Category Archives: War

Overlord (2018)

Director: Julius Avery
Starring: Jovan Adepo, Wyatt Russell, Mathilde Ollivier, Pilou Asbæk USA. 1h 50m

I didn’t know anything about this movie before I started seeing it’s backlash, but I personally believe that it’s a mistake to look at Overlord as a Horror movie, it’s just a Blackened Action War movie. The mechanism is generally simple, good guy Americana vs pure evil monster nazi,in between there’s a overnight coming of age, us and them dynamics and any excuse to shoehorn in some swearing and mild violence. Overall I find that the film sits neatly between a homage to lurid EC Comics series like Tales from the Crypt and the Wolfenstein video games, without taking it too seriously or trying to fit it neatly into historical facts I really enjoyed the black lead cast in their sometimes gory adventure, it’s not a great film, there’s nothing truly outstanding but for me it’s incredibly enjoyable. Continue reading Overlord (2018)


Der Hauptmann / The Captain (2017)

Director: Robert Schwentke
Starring: Max Hubacher, Frederick Lau, Bernd Hölscher, Waldemar Kobus, Alexander Fehling, Samuel Finzi. Germany. 1h 50m

Here is another chilling nightmare from the German home front, as the end of the war begins to loom into reality and defeat is imminent, a lone German runs deep into the woods while being chased by some overprivileged soldiers blowing horns and taking pot luck shots at him. The man manages to evade death and recapture and eventually stumbles on an abandoned car and uniform of a high ranking officer.

This crystalline black and white brutal masterpiece, possible shot in this style inspired by Spielberg’s Schindler’s List (1993) shows that the talented director Schwentke has gone back to basic and delivered something beautifully stark and somewhat monstrous. Continue reading Der Hauptmann / The Captain (2017)

Dog Pound (2010)

Director: Kim Chapiron .
Starring. Adam Butcher,Shane Kippel,Mateo Morales, Slim Twig.Canada. 1h m.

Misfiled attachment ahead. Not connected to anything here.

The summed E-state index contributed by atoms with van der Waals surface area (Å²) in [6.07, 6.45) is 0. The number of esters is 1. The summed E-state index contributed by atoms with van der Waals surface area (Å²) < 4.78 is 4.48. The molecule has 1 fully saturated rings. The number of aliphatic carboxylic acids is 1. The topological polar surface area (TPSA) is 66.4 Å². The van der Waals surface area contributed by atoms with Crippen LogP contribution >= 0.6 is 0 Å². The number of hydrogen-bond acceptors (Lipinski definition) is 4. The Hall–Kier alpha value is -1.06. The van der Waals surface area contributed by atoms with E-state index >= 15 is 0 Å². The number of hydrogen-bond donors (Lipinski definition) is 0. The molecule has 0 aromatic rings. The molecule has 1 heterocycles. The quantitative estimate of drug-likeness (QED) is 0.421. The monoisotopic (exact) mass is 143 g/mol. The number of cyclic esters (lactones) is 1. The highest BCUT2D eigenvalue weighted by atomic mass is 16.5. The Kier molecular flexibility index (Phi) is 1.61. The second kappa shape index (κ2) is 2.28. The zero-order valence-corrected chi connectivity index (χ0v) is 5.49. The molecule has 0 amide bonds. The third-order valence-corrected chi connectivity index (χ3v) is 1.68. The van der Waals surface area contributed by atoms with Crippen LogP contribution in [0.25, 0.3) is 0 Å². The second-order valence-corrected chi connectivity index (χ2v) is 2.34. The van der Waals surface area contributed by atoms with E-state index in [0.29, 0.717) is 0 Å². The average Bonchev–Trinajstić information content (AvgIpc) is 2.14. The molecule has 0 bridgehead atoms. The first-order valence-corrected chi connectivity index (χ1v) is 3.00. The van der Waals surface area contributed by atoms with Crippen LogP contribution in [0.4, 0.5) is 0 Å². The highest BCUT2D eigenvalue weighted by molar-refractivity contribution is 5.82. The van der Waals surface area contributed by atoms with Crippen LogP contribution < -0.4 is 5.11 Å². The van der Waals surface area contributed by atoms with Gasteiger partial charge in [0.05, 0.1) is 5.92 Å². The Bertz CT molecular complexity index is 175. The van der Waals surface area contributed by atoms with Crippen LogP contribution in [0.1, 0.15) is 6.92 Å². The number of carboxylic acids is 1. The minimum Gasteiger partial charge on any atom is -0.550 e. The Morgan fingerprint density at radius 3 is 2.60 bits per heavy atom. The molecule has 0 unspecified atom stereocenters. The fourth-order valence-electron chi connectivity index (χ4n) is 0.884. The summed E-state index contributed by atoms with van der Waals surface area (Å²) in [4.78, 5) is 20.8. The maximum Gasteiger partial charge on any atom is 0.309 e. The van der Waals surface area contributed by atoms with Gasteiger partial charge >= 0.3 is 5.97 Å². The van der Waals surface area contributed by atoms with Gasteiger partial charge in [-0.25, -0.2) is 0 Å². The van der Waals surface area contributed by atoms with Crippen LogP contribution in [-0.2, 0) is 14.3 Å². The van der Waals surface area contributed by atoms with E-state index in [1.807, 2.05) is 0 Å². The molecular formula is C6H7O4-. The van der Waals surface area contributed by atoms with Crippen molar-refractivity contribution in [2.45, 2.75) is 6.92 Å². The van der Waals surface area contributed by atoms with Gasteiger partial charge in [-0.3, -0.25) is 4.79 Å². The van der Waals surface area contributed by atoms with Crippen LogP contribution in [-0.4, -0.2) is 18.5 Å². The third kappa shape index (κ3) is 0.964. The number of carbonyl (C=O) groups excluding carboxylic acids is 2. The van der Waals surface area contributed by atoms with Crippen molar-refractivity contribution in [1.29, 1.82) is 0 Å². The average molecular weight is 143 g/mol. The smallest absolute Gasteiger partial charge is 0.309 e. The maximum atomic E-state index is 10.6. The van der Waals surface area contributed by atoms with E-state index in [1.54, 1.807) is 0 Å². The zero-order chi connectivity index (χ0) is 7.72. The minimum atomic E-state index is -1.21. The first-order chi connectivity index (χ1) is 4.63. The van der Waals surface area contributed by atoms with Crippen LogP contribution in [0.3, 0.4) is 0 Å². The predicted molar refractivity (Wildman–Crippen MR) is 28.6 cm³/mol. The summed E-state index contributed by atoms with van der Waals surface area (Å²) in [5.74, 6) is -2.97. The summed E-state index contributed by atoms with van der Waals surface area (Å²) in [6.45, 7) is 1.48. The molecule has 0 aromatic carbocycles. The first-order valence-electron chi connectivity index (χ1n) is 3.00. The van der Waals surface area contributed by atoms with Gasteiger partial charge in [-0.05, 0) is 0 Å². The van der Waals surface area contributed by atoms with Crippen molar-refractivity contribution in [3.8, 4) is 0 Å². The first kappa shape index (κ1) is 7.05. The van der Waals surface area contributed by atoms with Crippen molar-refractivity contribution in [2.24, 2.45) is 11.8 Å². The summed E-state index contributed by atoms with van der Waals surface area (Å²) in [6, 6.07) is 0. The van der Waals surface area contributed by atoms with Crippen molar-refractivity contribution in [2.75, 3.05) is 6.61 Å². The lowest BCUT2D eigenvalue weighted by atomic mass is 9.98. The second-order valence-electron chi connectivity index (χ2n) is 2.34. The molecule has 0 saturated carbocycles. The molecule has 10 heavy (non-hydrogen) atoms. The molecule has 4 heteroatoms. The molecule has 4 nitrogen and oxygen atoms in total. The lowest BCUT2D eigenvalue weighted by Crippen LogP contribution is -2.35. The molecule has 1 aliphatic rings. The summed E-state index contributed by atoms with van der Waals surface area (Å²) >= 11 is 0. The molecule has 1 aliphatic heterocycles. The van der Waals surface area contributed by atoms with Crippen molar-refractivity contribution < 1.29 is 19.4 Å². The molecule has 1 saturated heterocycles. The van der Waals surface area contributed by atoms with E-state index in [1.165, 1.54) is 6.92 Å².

Long after a wave of brutal British films hit the screen in the late 70’s and early 80’s detailing social disturbances, punk and skinhead culture and a lot of lost souls, race relations were at a boiling point with the rise of right wing groups in English cities and this all got reflected in such institutional films as Scum (1979), Made in England (1982) and Scrubbers (1982), that era passed and there was a lot of calm, but director Kim Chapiron, who had blasted on the scene with Sheitan (2010) a creepy occult themed thriller starring Vincent Cassel. While Dog Pound doesn’t employ the macabre of the unknown it’s equally disturbing and a loose remake of Scum. Continue reading Dog Pound (2010)

Gong fen you xia / Pink Force Commando (1982)

Director:Yen-ping Chu
Starring Brigitte Lin, Sally Yeh. Taiwan.

An amazing twitter buddy reminded me of this movie, if you’ve got any interest in B-Movies then check out @cjzisi <-twitter and/or the blog for a treasure trove of amazing reviews of rare and obscure films. I had seen this many years ago but I have to admit that somehow it was somewhat mostly forgotten, so I dug out the old VHS and re watched it.. Damn how the hell did I manage to forget any of this!? Continue reading Gong fen you xia / Pink Force Commando (1982)

Outpost (2008)

Director: Steve Barker.
Starring. Richard Brake, Ray Stevenson, Julian Wadham, Michael Smiley, Julian Rivett, Enoch Frost,  UK. 1h 30m.

Military horrors and bunker films have been a unique niche market for some time, when done right they offer a healthy lashing of terror, there hadn’t been much to hit the big screen since Deathwatch, where a team are tormented by supernatural forces in the trenches of WWII, add an element of the occult and science fiction and voila.. Outpost. In this murky horror a team of weary mercenaries are hired to travel into war torn Eastern Europe where they have found a well-hidden and abandoned bunker with a very unusual machine.  The wealthy businessman who picks up these seasoned troops, keeps his secrets close to his chest and while he thinks he knows the ins and outs even he’s surprised by depravity that was carried out by the deranged nazi scientists in the depths. Continue reading Outpost (2008)

Below (2002)


Director: David Twohy.

Writer: Lucas Sussman, Darren Aronofsky
Starring: Holt McCallany, Bruce Greenwood, Dexter Fletcher, Nick Chinlund, Olivia Williams, Jason Flemyng, Tim Plester, Zach Galifianakis, Christopher Fairbank. USA/UK. 1h 45m.

This was a curious film, an underwater mystery that take a while to get going but it does turn up the atmospherics in the later half.